Cheap Solar Is Here as Investors Turn Away From Oil and Gas
Bad news for carbon barons; good news for consumers. Why haven’t media noticed?
Posted September 28, 2016
There’s an old saying that perception is reality. When the mainstream media play an outsized role in shaping public perception, even a factually-challenged billionaire can appear to be a man of the people, as we have painfully witnessed in the United States election campaign. So it matters when the media stake a claim as truth tellers about the reality they represent.
By extension, if the media ignore matters of vital social importance, public perception of what matters can be distorted. We learned that lesson with sloppy reporting on human-caused global warming; until recently, the bourgeois media peddled the false idea that climate change was questionable science based on inconclusive opinions held by a few alarmists. This was completely false, but it remained a pervasive notion in dominant US news outlets for years. This media-made reality had the pernicious side-effect of justifying the apathy of political leaders to act on this urgent global challenge.
It’s not surprising that green citizens react to mainstream journalists’ failures by becoming proactive newsreaders—searching the headlines, following green tweets, subscribing to environmental science news, etc.—just to stay on top of what’s happening on the environmental front.
Otherwise, how would we know about the big news of mid-September, 2016.
That’s when an energy company in Abu Dhabi announced that it would be selling electricity to customers at 2.42 cents a kilowatt-hour. That’s the lowest price ever offered in energy markets for solar power, about ten cents per kilowatt-hour lower than the average cost of residential electricity in the US. This beats previous records of 2.91 cents in Chile in August and 2.99 cents in Dubai in May of this year. The competition is, um, heating up!
Two factors play a role in the declining cost of providing solar energy. One is the growing number of solar companies, which means more workers trained in green energy production; more efficient production techniques; more research into new, more effective materials; and healthy markets for solar panels and other equipment—all adding up to an ever-improving ability for firms to increase quality and quantity.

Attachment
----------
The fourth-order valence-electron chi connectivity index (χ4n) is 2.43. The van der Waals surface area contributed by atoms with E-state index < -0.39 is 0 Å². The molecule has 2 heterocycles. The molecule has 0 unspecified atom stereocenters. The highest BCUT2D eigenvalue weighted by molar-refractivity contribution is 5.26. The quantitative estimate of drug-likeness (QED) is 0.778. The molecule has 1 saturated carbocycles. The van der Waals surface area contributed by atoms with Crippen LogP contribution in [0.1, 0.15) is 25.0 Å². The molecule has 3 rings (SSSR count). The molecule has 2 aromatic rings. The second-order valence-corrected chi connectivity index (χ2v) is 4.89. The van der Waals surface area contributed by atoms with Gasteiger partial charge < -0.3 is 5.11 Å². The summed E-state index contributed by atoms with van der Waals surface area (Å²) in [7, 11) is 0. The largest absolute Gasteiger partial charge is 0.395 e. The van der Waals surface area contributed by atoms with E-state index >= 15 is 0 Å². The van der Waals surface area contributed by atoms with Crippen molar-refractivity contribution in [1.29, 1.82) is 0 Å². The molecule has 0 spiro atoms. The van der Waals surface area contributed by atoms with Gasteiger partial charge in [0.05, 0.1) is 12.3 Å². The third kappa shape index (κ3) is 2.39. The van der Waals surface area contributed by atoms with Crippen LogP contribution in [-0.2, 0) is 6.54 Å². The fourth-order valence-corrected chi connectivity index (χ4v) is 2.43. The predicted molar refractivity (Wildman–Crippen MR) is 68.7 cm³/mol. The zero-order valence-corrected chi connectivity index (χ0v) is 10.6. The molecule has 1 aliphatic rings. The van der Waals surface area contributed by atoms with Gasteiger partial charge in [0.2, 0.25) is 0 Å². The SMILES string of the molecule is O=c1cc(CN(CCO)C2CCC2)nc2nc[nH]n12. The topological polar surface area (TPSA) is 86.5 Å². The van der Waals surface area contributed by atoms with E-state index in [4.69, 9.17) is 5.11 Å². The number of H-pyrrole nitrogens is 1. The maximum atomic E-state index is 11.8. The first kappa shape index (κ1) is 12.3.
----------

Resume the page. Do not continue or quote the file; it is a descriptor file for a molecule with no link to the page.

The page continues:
The second factor is a result of a successful movement to cease investing in the fossil fuel sector, following a century of environmental disasters and the struggles of environmental activism. There has also been a slow but significant turnaround of political attitudes toward the oil and coal industries, culminating in the landmark Paris Climate Accord of 2015.
While the divestment movement has not eliminated the grotesque influence of oil and coal lobbies over US lawmakers, who still grovel for carbon money, it has won over private and institutional investors, who have come to realize that renewable energy is now a sure-bet competitor in the energy sector. Last year alone saw investors redirect over $2.5 trillion from fossil fuel companies, and additional commitments represent a 50-fold increase this year in the amount of money divested from dirty fuels in favor of renewable energy.
As clean technologies get cheaper and investors realize the competitive advantage of alternative energy, it becomes harder for the carbon lobby to bamboozle people with propaganda about clean coal and other canards. If policy makers and the media get the story right, the public has a better chance of getting the green news we deserve, which can only widen the embrace of green energy consumption.
There is already evidence that US consumers, regardless of party affiliation, are way more savvy than the media and their political representatives about clean energy, as shown by a surprising number of people willing to pay higher electricity rates to support carbon reductions.
This news is good for environmentalists, but also for green energy entrepreneurs. As costs decline and investors look for new opportunities, barriers of entry for start-up companies in renewable energy are, for the moment, coming down. One worry for small businesses to consider: mega corporations like Apple are jockeying for dominant positions in the green energy market via solar plants and looking to sell green electricity to themselves and consumers through “Apple Energy LLC.”
As green citizens, it’s important that we inform ourselves about these issues, since we can’t count on the conventional media to push green news or dig seriously into the issues. We also need to understand that solar and other renewable sources of energy are still in the early stages of development. This means that they too can make mistakes in planning for their own environmental impact, as a recent article in the Los Angeles Times (thankfully) reported.
That story detailed some design mistakes at a solar plant in the Mojave Desert where birds chasing bugs drawn to the intense light of the solar plant’s mirrored towers were being incinerated in concentrated sunbeams, falling in puffs of smoke to the ground. The plant’s operators also realized that the fence on the facility’s perimeter blocked the escape route for dozens of road runners trying to avoid becoming dinner for hungry coyotes. There is hope that as the human energy workers figure out ways to fix these design flaws, the relation of solar utilities to the eco-systems in which they are built will become more harmonious. That would be good news.